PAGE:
‘Berlin isn’t really a beer city yet.’ Stone Brewing’s Greg Koch Embraces Opportunity in Germany
When California-based Stone Brewing Co. announced its imminent expansion to Berlin back in July 2014, craft beer fans immediately knew the German beer landscape was about to change forever.
Germany’s storied beer traditions reach back hundreds of years and are built largely on the Reinheitsgebot, a purity law that restricted legal brewing ingredients to water, barley, and hops up until its repeal in 1987. The rise of craft beer brewing, which doesn’t always adhere to these guidelines, opens up a whole new playing field in the land of pilsners and hefes.
Since we’re all about talking disruption over a delicious IPA here at Silicon Allee, our new Editor-in-Chief, Julia Neuman, recently sat down with Stone Brewing’s Co-founder and Executive Chairman Greg Koch. What followed was a conversation about shifting perspectives, sustainable business values, Berlin’s craft beer and tech scenes, and a healthy dose of rock and roll.
I understand you had quite the exhaustive search before settling here in Berlin for Stone Brewing’s European expansion. What factors clinched the city for you?
We actually visited the site and started negotiating on it before I got to know Berlin. I fell in love with our location first. The first couple times I visited Berlin, I didn’t like it very much. But I was in the wrong area. Frankly, I was in Charlottenburg…I was introduced, by circumstance, to the more corporate side.
But once I started understanding the neighborhoods. The differences between Mitte, Kreuzberg, Friedrichshain, Neukölln — and now even understanding what Kreuzkölln is — I started to get a feel for the city and its cool spots, not just the international brands. Well, I guess Stone is an international brand now, aren’t we? Strange to think about!
What are your thoughts on the current craft beer scene here, and how do you think it will look in a couple years?
Here’s an interesting thing: San Diego county, 3.4 million people. Berlin, 3.5 million people. Virtually the same size. In Berlin there are right around fifteen bars or restaurants with ten or more craft/specialty beers on tap. In San Diego, there’s well over a thousand bars like that, and there are hundreds with twenty or more beers on tap.
But when we started Stone in 1996 in San Diego, there might well have been about fifteen. I remember we used to drive to a neighborhood specifically to be able to get craft beer. And now it’s changed dramatically. Today, there are 115 breweries in San Diego, and in Berlin about twenty-two. So I think you can see the trajectory — where it’s going and what it could be. It’s fun to think about that today.
Maybe Germans would take exception to this comment, but Berlin is not really a beer city yet. There are very few beer cities in Germany. Depends on what your definition is.
I will joke with people that Oktoberfest is not a beer festival. Here’s why: Can it be a beer festival if you finish your beer, say to your server, That was great. What else do you have? and you get nothing but a blank look. Another one is the only answer you can get. Can that qualify as a beer festival? The only choice is more of the same.
I hear the term “craft beer” quite a bit here in Berlin. Whereas back in the States, since it’s already been around for the last twenty years, people just call it “beer.” An IPA is beer. But here, there’s a clear distinction in social culture.
I have even a different perspective. There’s the one perspective of US vs. Germany/Berlin. But there’s also the perspective of you vs. me: I turned twenty-one in 1985. You turned twenty-one in…2009?
So, you said craft beer has been prevalent for twenty years. But twenty years ago in San Diego, there were maybe fifteen bars and restaurants where you could go for craft beer.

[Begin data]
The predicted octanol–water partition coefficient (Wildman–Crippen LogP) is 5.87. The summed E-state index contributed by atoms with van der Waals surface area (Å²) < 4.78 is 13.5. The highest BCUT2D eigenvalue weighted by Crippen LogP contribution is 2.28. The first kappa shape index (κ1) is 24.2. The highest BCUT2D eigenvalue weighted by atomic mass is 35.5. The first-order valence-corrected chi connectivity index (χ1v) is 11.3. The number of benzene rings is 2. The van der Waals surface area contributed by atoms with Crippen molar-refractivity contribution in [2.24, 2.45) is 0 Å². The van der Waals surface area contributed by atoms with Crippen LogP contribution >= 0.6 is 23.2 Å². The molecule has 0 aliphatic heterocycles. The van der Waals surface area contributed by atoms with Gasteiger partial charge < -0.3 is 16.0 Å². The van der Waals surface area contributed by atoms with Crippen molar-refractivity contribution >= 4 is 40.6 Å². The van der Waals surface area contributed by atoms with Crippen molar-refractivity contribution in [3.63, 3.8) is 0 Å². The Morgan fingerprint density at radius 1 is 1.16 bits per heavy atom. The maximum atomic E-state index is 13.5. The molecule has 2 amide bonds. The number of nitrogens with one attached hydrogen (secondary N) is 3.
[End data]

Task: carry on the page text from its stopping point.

Aha, so it’s a difference in generational perspectives.
Yes, this is when I pull out my fake old man voice and say, you kids don’t know how good you have it these days. You’re familiar with the term “digital natives,” of course. You’re also a craft beer native. You’ve never known a time without a copious level of choice in the United States.
I joke about it, but it’s true. You don’t know how good you have it until you go through the lean times. It’s an interesting shift of perspective. So you asked me about the term craft beer. I grew up in the time of craft beer not being known, at all. So yes, I still think of the difference between craft beer and industrial beer.
I’d imagine that Germans are a pretty tough crowd due to the traditional beer culture already established here. What kinds of challenges are you facing while working with a clean slate?
I would disagree. Germans are not a tough crowd, necessarily. They are not nearly as tough a crowd as people in the U.S. twenty years ago. They are much more open. People in the U.S. thought they knew what beer was about, and that’s always a challenge when the average person thinks they know about a subject.
But you can only expect that people will have opinions. And really, that’s an opportunity. Like Steve Jobs famously said, “People don’t know what they want until you show it to them.” That’s why he never believed in focus groups. He said, why would I ask someone what they’re looking for? And Henry Ford famously uttered [many] years ago, “If I had asked people what they wanted, they would have said faster horses.”
So our job is to make the beer we think is amazing, make it to the pinnacle of what we think it can be. We don’t have any attitude like ours is best or anything like that. We’ll let people decide for themselves if they like it or not.
If we think of beer in the analogy of music. Great quality, traditional, authentic German or European beer is like classical music. It’s storied for hundreds of years, amazingly well crafted and executed, it’s nuanced, it’s delicate, it’s sophisticated. Industrial beer is like Muzak, or elevator music. It’s the same notes you hear in classical compositions, but it has no soul or personality. All of its nuance, delicacy, character, and quality has been stripped away and it’s been repackaged for mass consumerism at the lowest common denominator.
Unknowingly, most people have found themselves drinking the industrial beer. They’ve found themselves listening to the elevator music, until they’re exposed to the true authentic. But even still, when they are exposed, because it’s more expensive and nuanced, they might not appreciate it right away if they’re used to the homogenized version.
Stone beer is probably more like rock and roll. It’s completely different from classical music. Do I want to live in a world without classical music? Hell no. It’s wonderful. But can I live in a world without elevator music? I would like to.